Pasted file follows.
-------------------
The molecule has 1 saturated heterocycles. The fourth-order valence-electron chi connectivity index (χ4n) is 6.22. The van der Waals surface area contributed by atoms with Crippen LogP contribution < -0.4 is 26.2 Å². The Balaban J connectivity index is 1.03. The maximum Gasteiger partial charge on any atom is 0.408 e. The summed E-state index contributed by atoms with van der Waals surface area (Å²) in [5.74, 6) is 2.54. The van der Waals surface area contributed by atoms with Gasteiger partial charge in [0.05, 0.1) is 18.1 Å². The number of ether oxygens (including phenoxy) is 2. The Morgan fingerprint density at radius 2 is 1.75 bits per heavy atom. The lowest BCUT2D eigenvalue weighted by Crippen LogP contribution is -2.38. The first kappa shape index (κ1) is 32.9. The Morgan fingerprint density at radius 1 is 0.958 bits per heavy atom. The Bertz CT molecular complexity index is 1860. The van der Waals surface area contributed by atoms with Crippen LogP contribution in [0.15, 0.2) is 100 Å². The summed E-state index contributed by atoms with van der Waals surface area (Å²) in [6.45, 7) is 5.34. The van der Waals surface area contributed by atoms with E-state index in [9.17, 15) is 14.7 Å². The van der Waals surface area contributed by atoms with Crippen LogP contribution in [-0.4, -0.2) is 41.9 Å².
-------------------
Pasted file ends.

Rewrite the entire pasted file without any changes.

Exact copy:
The molecule has 1 saturated heterocycles. The fourth-order valence-electron chi connectivity index (χ4n) is 6.22. The van der Waals surface area contributed by atoms with Crippen LogP contribution < -0.4 is 26.2 Å². The Balaban J connectivity index is 1.03. The maximum Gasteiger partial charge on any atom is 0.408 e. The summed E-state index contributed by atoms with van der Waals surface area (Å²) in [5.74, 6) is 2.54. The van der Waals surface area contributed by atoms with Gasteiger partial charge in [0.05, 0.1) is 18.1 Å². The number of ether oxygens (including phenoxy) is 2. The Morgan fingerprint density at radius 2 is 1.75 bits per heavy atom. The lowest BCUT2D eigenvalue weighted by Crippen LogP contribution is -2.38. The first kappa shape index (κ1) is 32.9. The Morgan fingerprint density at radius 1 is 0.958 bits per heavy atom. The Bertz CT molecular complexity index is 1860. The van der Waals surface area contributed by atoms with Crippen LogP contribution in [0.15, 0.2) is 100 Å². The summed E-state index contributed by atoms with van der Waals surface area (Å²) in [6.45, 7) is 5.34. The van der Waals surface area contributed by atoms with E-state index in [9.17, 15) is 14.7 Å². The van der Waals surface area contributed by atoms with Crippen LogP contribution in [-0.4, -0.2) is 41.9 Å².